7) Graham crackers, cool whip, cheesecake pudding, blueberries, 1/4 tsp. lemon peel
8) Chocolate graham crackers, cool whip, cheesecake pudding, chopped maraschino cherries
9) Chocolate graham crackers, cool whip, banana cream pudding, crushed chocolate sandwich
10) Graham crackers, cool whip, vanilla pudding, diced canned peaches

You could also make a basic concoction (say, cool whip and vanilla pudding) and swirl in chocolate fudge sauce or caramel, or even your favorite preserves, thinned for a few seconds in the microwave. Just mix the cool whip, milk, and pudding, and pour into pan. Drizzle swirls of topping over pudding mixture, chill for a few minutes in the fridge (just to set the topping so it doesn't stick to the plastic), then cover with plastic wrap, and freeze until firm.

The possibilities are endless.

Now, here's another idea: there's this very easy, very refreshing Jello pie--Cool 'n' Easy Pie--which sets up with a fairly similar texture in the fridge. I've never tested this theory, but I imagine you could use the basics of this Pie recipe and make up a few thousand other spins on this Chilly Sandwich idea, what with the wide range of gelatin flavors available in the grocery store these days. If you give it a try, let me know!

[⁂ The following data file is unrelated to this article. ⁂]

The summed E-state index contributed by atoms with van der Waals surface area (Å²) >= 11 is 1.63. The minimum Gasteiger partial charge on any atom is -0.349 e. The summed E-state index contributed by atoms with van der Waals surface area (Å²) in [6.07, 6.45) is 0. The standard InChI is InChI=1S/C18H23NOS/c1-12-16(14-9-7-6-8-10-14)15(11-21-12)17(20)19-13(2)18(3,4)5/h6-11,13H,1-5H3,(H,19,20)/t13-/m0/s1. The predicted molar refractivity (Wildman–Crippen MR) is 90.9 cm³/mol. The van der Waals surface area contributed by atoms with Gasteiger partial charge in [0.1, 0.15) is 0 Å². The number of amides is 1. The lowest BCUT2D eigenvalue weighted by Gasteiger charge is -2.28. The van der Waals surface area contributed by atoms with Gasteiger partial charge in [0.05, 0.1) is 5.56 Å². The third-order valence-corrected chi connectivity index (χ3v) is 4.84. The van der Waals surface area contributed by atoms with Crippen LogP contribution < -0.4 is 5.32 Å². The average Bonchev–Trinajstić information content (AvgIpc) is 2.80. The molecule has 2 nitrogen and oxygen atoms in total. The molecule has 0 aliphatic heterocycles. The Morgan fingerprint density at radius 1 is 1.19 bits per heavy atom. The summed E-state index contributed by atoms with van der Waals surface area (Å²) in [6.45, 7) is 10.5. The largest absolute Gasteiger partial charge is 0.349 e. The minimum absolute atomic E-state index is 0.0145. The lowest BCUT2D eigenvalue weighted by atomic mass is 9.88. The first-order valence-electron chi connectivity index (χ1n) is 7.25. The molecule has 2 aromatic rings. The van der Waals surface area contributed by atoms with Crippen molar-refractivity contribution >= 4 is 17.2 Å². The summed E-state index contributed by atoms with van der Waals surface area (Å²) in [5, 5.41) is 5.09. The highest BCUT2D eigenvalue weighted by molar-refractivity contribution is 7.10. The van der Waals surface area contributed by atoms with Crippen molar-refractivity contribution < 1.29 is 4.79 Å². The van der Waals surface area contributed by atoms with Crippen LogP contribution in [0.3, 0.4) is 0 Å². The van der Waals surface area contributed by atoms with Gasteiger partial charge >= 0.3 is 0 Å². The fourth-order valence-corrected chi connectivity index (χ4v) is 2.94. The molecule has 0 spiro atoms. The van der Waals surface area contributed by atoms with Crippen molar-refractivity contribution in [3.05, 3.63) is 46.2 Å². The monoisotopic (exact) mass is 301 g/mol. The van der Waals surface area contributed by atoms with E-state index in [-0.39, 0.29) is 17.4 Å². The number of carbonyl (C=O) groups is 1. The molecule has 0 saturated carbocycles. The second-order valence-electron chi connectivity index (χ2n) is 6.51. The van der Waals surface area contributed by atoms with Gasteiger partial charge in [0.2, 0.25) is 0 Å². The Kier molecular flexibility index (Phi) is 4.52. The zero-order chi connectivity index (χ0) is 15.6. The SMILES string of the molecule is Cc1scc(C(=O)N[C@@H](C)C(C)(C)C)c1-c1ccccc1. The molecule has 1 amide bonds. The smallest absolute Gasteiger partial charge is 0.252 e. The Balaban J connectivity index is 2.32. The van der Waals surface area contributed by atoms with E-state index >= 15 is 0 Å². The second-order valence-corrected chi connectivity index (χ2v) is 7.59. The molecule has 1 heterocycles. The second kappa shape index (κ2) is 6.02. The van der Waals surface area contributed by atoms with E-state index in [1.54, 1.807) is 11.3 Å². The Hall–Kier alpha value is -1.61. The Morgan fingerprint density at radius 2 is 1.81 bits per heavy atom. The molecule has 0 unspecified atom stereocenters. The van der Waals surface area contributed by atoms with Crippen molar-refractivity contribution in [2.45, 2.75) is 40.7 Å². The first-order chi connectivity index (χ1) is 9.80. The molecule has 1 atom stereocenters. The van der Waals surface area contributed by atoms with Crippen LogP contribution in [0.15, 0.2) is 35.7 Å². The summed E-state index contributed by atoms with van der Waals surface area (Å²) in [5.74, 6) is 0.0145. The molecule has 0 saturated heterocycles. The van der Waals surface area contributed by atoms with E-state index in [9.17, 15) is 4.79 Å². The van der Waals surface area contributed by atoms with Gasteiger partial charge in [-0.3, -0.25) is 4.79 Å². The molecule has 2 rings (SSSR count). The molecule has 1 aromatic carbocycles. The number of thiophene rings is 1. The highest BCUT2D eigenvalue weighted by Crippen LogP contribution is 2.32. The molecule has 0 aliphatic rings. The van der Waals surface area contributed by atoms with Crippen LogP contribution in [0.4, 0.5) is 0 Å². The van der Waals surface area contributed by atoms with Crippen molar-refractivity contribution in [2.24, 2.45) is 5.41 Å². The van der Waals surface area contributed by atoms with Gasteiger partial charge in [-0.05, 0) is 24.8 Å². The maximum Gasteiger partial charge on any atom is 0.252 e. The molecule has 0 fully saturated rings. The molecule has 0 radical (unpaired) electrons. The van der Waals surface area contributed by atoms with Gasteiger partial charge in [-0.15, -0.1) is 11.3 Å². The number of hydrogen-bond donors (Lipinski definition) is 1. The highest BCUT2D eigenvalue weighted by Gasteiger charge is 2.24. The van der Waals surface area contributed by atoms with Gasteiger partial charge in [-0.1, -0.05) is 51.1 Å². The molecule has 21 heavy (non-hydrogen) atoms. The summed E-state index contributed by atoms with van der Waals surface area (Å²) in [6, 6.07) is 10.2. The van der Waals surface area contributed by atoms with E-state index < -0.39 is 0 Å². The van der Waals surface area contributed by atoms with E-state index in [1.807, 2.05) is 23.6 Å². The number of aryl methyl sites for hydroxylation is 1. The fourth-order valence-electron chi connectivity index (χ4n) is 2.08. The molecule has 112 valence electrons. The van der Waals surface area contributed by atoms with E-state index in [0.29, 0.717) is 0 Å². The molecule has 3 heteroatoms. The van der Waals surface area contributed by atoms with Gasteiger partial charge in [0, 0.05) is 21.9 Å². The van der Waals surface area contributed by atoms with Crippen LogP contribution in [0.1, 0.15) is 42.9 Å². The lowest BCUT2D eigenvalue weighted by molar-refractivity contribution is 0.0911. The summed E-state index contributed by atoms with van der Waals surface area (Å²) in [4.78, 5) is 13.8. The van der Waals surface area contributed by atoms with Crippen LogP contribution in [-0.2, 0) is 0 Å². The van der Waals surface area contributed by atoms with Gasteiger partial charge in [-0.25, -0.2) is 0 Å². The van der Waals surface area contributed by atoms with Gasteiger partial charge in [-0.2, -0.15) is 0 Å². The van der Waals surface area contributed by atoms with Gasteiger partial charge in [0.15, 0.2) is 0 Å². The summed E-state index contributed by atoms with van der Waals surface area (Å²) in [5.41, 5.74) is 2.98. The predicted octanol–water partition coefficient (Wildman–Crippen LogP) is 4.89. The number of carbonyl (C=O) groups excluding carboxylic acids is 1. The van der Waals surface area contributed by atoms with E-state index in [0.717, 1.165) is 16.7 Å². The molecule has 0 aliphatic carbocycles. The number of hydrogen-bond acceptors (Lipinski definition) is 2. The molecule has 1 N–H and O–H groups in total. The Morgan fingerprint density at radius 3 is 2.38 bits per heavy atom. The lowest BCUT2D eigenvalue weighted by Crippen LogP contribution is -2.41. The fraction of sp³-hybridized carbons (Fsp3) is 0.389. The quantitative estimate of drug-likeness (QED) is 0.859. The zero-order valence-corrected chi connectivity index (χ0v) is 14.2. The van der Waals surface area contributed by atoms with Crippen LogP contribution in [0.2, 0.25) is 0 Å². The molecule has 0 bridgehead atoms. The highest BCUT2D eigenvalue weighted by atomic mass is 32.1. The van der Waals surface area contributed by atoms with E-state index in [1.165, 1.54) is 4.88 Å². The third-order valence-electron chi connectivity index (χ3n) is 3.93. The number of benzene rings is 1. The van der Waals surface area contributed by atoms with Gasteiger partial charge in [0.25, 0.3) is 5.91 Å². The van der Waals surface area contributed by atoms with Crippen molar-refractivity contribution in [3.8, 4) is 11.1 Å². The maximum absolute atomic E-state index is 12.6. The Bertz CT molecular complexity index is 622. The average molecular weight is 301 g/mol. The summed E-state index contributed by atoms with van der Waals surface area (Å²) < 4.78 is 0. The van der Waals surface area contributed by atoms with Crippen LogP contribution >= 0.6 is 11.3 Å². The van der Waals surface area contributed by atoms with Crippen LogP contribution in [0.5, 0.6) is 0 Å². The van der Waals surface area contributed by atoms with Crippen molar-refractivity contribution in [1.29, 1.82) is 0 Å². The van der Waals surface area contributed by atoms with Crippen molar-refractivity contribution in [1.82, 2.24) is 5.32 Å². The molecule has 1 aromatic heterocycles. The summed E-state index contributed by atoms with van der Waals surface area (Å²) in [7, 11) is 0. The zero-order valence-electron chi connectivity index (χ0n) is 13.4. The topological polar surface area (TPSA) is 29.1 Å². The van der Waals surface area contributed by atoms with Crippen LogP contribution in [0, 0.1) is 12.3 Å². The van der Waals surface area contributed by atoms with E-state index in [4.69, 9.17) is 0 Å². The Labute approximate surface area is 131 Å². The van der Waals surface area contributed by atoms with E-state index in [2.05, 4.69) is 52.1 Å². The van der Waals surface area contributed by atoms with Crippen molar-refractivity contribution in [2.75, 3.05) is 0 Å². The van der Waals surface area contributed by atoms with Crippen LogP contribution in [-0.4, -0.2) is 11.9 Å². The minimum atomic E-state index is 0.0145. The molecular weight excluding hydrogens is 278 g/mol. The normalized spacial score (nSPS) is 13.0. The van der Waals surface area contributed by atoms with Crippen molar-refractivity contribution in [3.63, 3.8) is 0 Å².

Friday, September 14, 2007

Good Old Fashioned Pancakes

Pancakes are another food item I've experimented with a bit. I love a good pancake, but I think really good ones are hard to come by--sometimes they're too thick, sometimes too thin. Sometimes chewy, sometimes crumbly. Sometimes they taste like fried wallpaper paste. Mmm-mmm good.